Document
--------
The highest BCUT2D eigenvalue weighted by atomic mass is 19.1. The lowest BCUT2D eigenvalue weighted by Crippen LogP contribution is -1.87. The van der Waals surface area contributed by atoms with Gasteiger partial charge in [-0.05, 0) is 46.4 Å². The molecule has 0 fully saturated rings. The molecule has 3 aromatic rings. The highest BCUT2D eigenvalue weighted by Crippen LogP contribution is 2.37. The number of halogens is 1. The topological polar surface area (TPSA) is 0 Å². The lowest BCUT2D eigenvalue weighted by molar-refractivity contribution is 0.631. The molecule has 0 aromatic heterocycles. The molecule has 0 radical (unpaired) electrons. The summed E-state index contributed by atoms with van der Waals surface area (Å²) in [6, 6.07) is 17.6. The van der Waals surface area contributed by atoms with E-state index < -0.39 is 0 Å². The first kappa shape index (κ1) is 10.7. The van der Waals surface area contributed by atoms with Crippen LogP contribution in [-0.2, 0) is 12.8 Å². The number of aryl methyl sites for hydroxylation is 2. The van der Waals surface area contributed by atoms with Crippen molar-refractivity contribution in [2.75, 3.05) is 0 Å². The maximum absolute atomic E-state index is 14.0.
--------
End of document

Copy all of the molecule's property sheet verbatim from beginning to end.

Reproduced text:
The highest BCUT2D eigenvalue weighted by atomic mass is 19.1. The lowest BCUT2D eigenvalue weighted by Crippen LogP contribution is -1.87. The van der Waals surface area contributed by atoms with Gasteiger partial charge in [-0.05, 0) is 46.4 Å². The molecule has 0 fully saturated rings. The molecule has 3 aromatic rings. The highest BCUT2D eigenvalue weighted by Crippen LogP contribution is 2.37. The number of halogens is 1. The topological polar surface area (TPSA) is 0 Å². The lowest BCUT2D eigenvalue weighted by molar-refractivity contribution is 0.631. The molecule has 0 aromatic heterocycles. The molecule has 0 radical (unpaired) electrons. The summed E-state index contributed by atoms with van der Waals surface area (Å²) in [6, 6.07) is 17.6. The van der Waals surface area contributed by atoms with E-state index < -0.39 is 0 Å². The first kappa shape index (κ1) is 10.7. The van der Waals surface area contributed by atoms with Crippen LogP contribution in [-0.2, 0) is 12.8 Å². The number of aryl methyl sites for hydroxylation is 2. The van der Waals surface area contributed by atoms with Crippen molar-refractivity contribution in [2.75, 3.05) is 0 Å². The maximum absolute atomic E-state index is 14.0.